2. Key West Martello Tower
You may have heard about the Key West Martello Tower before, but maybe you don’t know about its history and what makes it such a unique construction. If you like history or haunted places in Florida, you will love making a visit to the Key West Martello Tower. The best part about the tower is that it is entirely free!
Interestingly, although the state of Florida decided to side with the Confederate army, Key West sided with the Union.
The West Martello Tower was built during the Civil War as a fortification of the island and a supportive stronghold of Fort Zachary Taylor. Originally, the plans were to build five towers to look out and protect Fort Zachary Taylor Unfortunately, Key West’s “island time” lifestyle led to the building not being completed until after the Civil War was concluded.
Although it was used later on during the Spanish-American War for housing troops, storage, and a lookout point for the military. Between the years 1914 to 1944, the tower was used as a radio station control center.
The Martello Tower is also home to the haunted Robert the Doll. Legend says that Robert the Doll is possessed and wreaked havoc in every life he was introduced to. Even visitors of the tower today occasionally say they can see his eyes follow them and facial expressions change.
3. African Burial Ground at Higgs Beach
Making a visit to the African Burial Ground at Higgs Beach is interesting as it is a unique part of Key West’s history. Higgs Beach is also one of the best beaches in Key West.
After the Civil War, the trading of slaves was made illegal. Owning slaves wasn’t yet illegal, but the transportation of them was. In 1860, the U.S. Navy intercepted three illegal transatlantic slave trade ships and rescued close to 1500 slaves.
They were then brought to Key West where they were provided food and clothing. There were also housing units and hospitals that were constructed to accommodate the refugees.
Many of the Africans were malnourished and sick due to the horrific and filthy living conditions on the transport ships. Unfortunately, close to three hundred of them passed away within three months of being rescued. People were first made aware that souls were laid to rest on this beach while the West Martello Tower was being constructed and there were bodies found in the dunes.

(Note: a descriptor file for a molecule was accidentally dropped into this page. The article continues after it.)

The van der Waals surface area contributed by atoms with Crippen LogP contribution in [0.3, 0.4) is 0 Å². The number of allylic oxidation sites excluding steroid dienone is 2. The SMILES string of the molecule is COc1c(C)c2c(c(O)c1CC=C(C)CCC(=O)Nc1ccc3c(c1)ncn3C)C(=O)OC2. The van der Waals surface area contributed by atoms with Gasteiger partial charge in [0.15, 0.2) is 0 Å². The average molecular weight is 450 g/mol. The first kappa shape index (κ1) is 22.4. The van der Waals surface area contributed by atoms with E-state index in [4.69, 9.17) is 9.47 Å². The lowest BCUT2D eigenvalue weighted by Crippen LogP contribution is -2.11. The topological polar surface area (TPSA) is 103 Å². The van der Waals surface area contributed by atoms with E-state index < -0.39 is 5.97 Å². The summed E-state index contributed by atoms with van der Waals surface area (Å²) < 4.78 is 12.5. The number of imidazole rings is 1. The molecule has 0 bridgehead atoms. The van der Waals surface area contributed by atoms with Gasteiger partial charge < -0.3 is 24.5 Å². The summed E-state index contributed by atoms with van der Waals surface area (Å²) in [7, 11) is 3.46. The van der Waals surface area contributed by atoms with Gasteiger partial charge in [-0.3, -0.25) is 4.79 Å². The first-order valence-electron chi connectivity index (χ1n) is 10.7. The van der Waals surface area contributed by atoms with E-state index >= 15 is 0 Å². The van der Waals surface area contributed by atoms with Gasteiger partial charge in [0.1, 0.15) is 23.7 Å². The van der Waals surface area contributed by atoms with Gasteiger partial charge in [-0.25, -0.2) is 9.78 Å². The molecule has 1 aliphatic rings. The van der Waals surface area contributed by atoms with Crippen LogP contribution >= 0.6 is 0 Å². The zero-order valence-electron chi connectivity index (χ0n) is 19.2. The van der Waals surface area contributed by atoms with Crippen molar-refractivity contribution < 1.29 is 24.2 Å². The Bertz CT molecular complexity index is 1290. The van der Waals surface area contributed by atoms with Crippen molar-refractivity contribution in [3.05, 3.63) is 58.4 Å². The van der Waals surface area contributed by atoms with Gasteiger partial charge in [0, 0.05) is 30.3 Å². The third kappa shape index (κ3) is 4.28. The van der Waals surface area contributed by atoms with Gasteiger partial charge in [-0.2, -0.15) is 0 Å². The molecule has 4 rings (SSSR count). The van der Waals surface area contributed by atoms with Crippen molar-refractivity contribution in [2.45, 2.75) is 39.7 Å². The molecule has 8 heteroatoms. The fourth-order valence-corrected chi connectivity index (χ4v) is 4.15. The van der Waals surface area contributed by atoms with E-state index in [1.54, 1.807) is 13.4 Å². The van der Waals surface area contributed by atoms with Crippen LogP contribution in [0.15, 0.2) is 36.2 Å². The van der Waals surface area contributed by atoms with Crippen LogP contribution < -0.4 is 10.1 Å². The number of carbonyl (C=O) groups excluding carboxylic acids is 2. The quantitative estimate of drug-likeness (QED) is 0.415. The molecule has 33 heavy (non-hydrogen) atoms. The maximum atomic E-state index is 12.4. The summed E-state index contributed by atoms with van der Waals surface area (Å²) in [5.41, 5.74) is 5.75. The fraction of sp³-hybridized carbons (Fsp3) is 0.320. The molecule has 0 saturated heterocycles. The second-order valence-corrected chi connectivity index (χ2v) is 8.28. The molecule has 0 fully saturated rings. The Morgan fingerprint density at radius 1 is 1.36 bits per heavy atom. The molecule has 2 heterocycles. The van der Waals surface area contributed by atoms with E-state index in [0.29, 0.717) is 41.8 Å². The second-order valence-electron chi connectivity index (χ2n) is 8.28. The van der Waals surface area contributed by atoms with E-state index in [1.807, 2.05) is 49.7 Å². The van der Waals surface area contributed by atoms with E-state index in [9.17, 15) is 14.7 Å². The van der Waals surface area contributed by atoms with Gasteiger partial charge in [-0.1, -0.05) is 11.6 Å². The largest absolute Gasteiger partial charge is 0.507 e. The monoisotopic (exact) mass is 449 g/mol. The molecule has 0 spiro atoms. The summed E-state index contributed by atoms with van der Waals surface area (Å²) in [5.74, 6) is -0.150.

In 2002, an exert radio detector was able to find the exact locations of the graves. Pedestals were then put at gravesites, along with Adrinkas, which symbolized slavery. The burial ground was added to the National Register of Historic Places as a place of “unique archaeological significance”. There is free parking available and entrance to the cemetery is also free.
An interesting but one of the more unusual and unique things to do in Key West.
4. Blue Heaven Rooster Cemetery
Blue Heaven Rooster Cemetery exhibits Key West’s history of and continued weirdness. It is a poultry graveyard inside the courtyard of a prominent Key West restaurant.
The eatery is called Blue Heaven, and they are known for their delicious and decadent breakfast dishes. They adhere to Key West’s tendency of following “island time” so it may not be the quickest meal of your life, but they have tons of entertainment for you while you wait.
Ping-pong tables or rooster ghosts, whatever suits your fancy. The graveyard was initially dedicated to fighting cocks, however, it has had some additions of different species as well. There are multiple six-toed Hemingway cats buried within this pet cemetery. The property is said to be haunted by six-toed cats and fighting cocks, which were the bravest and most aggressive roosters on the island.